April 6, 2015 at 9:08 pm
9 years out with CIDP. I’ve been posting in this forum in the last week, but don’t want to go through the whole story again, but will if anyone asks.
I have had pain in my lower legs and feet since the onset of this whole thing.
Here is a new development, starting about 3 weeks ago. Pain starts up in my feet, enveloping the entire foot. Periodically, I will feel the pain increase, followed by a stomach spasm. This feels like I am tightening my stomach muscles in anticipation of taking a punch. (Of course, there is no punch.) The stomach seems to make me grunt, involuntarily. Then my upper chest tightens, then my throat, and finally I utter a grunt. I become doubled over if standing or walking. If in bed, I roll into a fetal position and involuntarily whimper. I will whimper when sleeping or napping for an hour, but I am barely aware of it. My wife tells me after I wake up.
What the heck is this?
April 7, 2015 at 12:29 am
Man, I don’t know. First advice! If you haven’t I would recommend going to a Major US City’s University based Medical Center, if you haven’t already. From my experience I had 3 MRI’s and on the last one (Cervical) they found Stenosis, I had issues with loose bowels, severe chest and center back pains, extreme shortness of breath, severe limp and complete left leg and left body weakness and numbness on my feet.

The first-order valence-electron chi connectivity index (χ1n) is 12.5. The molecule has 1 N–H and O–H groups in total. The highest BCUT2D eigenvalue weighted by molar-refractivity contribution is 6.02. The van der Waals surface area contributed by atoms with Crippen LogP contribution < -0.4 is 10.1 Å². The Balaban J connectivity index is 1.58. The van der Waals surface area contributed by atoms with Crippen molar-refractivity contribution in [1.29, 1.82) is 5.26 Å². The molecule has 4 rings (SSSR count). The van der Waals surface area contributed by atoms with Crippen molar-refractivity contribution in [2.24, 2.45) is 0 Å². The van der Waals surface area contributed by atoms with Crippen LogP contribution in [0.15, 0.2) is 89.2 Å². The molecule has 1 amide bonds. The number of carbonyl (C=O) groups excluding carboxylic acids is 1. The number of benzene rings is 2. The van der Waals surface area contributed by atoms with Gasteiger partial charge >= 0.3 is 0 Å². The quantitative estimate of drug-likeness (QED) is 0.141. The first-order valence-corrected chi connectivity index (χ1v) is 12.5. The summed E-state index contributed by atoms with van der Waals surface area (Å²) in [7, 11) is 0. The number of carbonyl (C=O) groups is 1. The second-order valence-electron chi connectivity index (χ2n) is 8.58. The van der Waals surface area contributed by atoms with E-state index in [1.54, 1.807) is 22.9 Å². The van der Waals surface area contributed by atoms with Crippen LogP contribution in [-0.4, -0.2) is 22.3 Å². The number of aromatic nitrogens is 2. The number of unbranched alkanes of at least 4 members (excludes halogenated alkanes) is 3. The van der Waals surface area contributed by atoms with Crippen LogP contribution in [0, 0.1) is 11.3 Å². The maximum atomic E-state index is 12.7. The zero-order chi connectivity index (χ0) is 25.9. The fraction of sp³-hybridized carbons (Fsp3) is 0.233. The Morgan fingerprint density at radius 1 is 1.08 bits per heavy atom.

The Surgery (C5 & C6 ACDF) resolved virtually all issues with the exception of the numbness on my feet and it appears to be much better now. All the Neurologist attribute it to the IVIG, but from my point of view the IVIG did little or nothing and am stopping it after 4 more infusions. Just to see what transpires. I have noticed that my emotional state, seems to control my neuropathy. If I become upset or angry it inflames my feet. Calm and rested everything is fine. You might find yourself creating your own downward spiral as I had.
June 4, 2015 at 3:17 pm
the muscles in the abdomen; abdominals, are muscles that are nerved-up by the thoracic spine. the symptom also seem to indicate phrenic nerve involvement. these are anatomical nerve related issues. usually CIDP nerves-up the cervical & lumbar-sacral first, as they are the largest part of the spinal column (more nerve roots to inflame). However, CIDP is progressive and after a few years the thoracic spinal roots become inflamed.
The sensations you feel, in varied locations, are because the anterior horn of the spinal column divides nerve impulse transmission to more then one nerve root. Redundant nerve systems and pathways, however portions of nerve roots can be demyelinated causing conflicting muscle coordination, pain, etc.
Here’s a resource:
June 4, 2015 at 3:36 pm
You can extrapolate from this to understand nerve propagation in other areas of the body. In my understanding of CIDP, the inflammation usually starts at a proximal nerve/muscle junction, then goes distal and then postal. From this graphic one can see how specific muscles are influenced, with surrounding muscles effected less. Pain is purely sensory and works in conjunction with the reflex arc to motivate the motor neurons to tell the sensory neurons, brain and mouth to say, “ouch!”.
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